EMILE ZOLA’S 1873 novel Le ventre de Paris (‘The Belly of Paris’) opens with a pre-dawn parade of horse-drawn carts laden with produce making their way to Les Halles, the city’s great public food market. Although the story unfolds during the Second Empire (1851-1870), the scene would have been familiar to a Parisian of the eighteenth or even twelfth century. In fact, the daily train of foodstuffs wending its way into the city from the farms outside its walls is as old as the very first city – as old even as the idea of the city.
And what is that idea? That a critical mass or persons might concentrate themselves in a single high-density community with a view to to pursuing occupations not directly linked to agriculture. At first, these professions comprehended little more than kings, courtiers, administrators, warriors, stargazers, priests, artisans, and merchants.
Yet even this modest level of specialization becomes possible only when individuals are freed from the necessity of cultivating crops and tending animals. These tedious tasks are outsourced to a peasantry who, in return for the use of land to support themselves, agree to share the bounty of their fields — and vineyards — with the city.
It was in cities that wine competed for the attentions and purses of consumers, and in cities that a critical consuming public for wine gradually took shape.
The story of centrally-organized, cereal agriculture in the ancient Near East is well-known; less so its lengthy romance with wine imported from the remote vineyards of present-day Georgia, Armenia, and Turkey. Moving wine from its source in the mountains into the urban centers of Mesopotamia with their paved streets and ziggurats was arduous – something no one undertook without the prospect of profit.
The Greek historian Herodotus describes how it worked. A boat just big enough for two men, a few skins of wine and a donkey was assembled and floated down the network of rivers that eventually reached the great cities of the plain. Once arrived at the metropolis the wine was sold at whatever price could be had, the boat disassembled and packed on the back of the donkey, and the much less leisurely trek back to the mountains begun.
Ur, Babylon, and Nineveh drained the vineyards of the Caucasus and Zagros mountains far to the north and grape wine emerged as an important marker of wealth and elite status. In the same way, Paris had became a sponge for the wines of Champagne, Burgundy, and the Loire centuries before Zola novelized Les Halles and its denizens.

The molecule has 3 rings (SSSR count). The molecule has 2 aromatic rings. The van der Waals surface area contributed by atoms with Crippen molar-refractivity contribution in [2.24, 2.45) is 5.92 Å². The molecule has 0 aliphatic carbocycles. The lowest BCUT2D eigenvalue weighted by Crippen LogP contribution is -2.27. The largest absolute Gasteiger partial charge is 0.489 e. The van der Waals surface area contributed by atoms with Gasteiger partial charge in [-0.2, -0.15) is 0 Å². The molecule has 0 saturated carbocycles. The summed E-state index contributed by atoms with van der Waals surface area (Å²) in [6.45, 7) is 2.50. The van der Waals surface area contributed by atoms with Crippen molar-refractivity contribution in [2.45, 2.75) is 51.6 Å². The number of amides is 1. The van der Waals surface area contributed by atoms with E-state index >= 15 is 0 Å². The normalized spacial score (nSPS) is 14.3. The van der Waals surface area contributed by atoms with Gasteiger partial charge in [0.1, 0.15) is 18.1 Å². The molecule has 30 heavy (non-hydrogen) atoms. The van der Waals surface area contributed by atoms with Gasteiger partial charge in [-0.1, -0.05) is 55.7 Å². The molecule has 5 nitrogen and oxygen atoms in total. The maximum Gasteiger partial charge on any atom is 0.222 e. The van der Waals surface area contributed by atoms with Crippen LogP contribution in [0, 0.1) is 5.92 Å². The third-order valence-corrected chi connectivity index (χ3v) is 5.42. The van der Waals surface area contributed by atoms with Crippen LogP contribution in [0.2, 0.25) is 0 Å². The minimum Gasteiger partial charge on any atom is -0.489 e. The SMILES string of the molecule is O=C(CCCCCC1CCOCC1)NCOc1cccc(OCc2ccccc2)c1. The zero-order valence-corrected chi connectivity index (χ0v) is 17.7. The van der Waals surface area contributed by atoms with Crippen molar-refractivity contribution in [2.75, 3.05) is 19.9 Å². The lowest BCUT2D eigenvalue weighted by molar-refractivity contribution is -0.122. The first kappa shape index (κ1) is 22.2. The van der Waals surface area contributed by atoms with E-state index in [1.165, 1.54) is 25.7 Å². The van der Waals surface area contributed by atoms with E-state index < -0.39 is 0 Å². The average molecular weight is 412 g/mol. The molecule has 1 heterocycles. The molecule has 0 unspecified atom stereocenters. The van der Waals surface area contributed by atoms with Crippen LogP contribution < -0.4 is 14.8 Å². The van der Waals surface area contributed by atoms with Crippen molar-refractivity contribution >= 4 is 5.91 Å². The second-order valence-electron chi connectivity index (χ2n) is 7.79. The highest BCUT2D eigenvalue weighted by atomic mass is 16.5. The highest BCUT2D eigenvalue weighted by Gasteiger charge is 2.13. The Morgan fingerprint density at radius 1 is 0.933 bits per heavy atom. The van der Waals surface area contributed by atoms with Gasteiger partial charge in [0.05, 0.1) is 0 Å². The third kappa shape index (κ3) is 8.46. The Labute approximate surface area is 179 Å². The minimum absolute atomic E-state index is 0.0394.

By the thirteenth century Bordeaux was growing rich slaking the thirst of London’s royals, nobles, and wealthy bourgeois with its marvelous claret; the metropolitan centers of the Low Countries and northern Germany running a close second. You could make the same argument for the magnetic power exerted by Vienna, Milan, Madrid, and Berlin on the wine regions within their spheres of influence. Cities don’t make wine, but they attract it, absorb it, consume it – and eventually make it over in their own image.
It was in cities that once restaurants had invented themselves, invented the wine list.
It was in cities that wines competed for the attentions and purses of consumers and in cities that a critical consuming public for wine gradually took shape. Standards of taste and quality were established at courts and trickled down to other classes. Since wine had to travel, often over long distances, to reach an urban market, consumers demanded wines that could bear the stresses imposed by long journeys. They also wanted healthy wines that wouldn’t go off in days or weeks of being put into the cellar, wines with stabilizing levels of alcohol.
Lastly, of course, they wanted wine that tasted delicious. Champagne, Port, Sherry, Madeira, claret, are a few wines that exist as categories today solely as a result of consumer demand issuing from population centers far from the vineyards where grapes were sourced.
The skills involved in perceiving and weighing the minor differences that lift one thing above another in a hierarchy of excellence (the old fashioned term is ‘connoisseurship’) emerge only where there are choices – and it was the city that made choice possible. How else does one become an expert except via long experience comparing many examples of similar things drawn not just from the immediate neighborhood, but from all over?
Since comparisons can only be made where abundance and diversity are present, it follows that connoisseurship is itself a uniquely urban phenomenon.
The countryside had its inns, but it was in cities that cafes and wine shops flourished — and it was in cities that restaurants, once they had invented themselves, invented the wine list. The first wine writers were urbane, and so were their readers.
Although today we celebrate the artisan winemaker as auteur, no wine intended for market rather than immediate local consumption has a credible claim to be solely the creation of its winemaker, no matter how visionary. This is mainly because the fundamental structures of wine – including agreed-upon levels of wholesomeness, drinkability, and durability were laid down long ago as producers sought to satisfy demands made by sophisticated consumers in urban hubs.
Creativity in winecraft certainly exists, but it only within certain relatively narrow, normative bounds that are widely acknowledged and closely observed.
Everything we know about the development of the world wine trade argues against the idea that gains in the stability, authenticity, and general quality that characterize modern wine would or could have been made absent the influence of cities that not only demanded better and more durable wines, but were willing to pay the bill for the centuries of R&D that made them possible. Isn’t it time we recognized their contribution?
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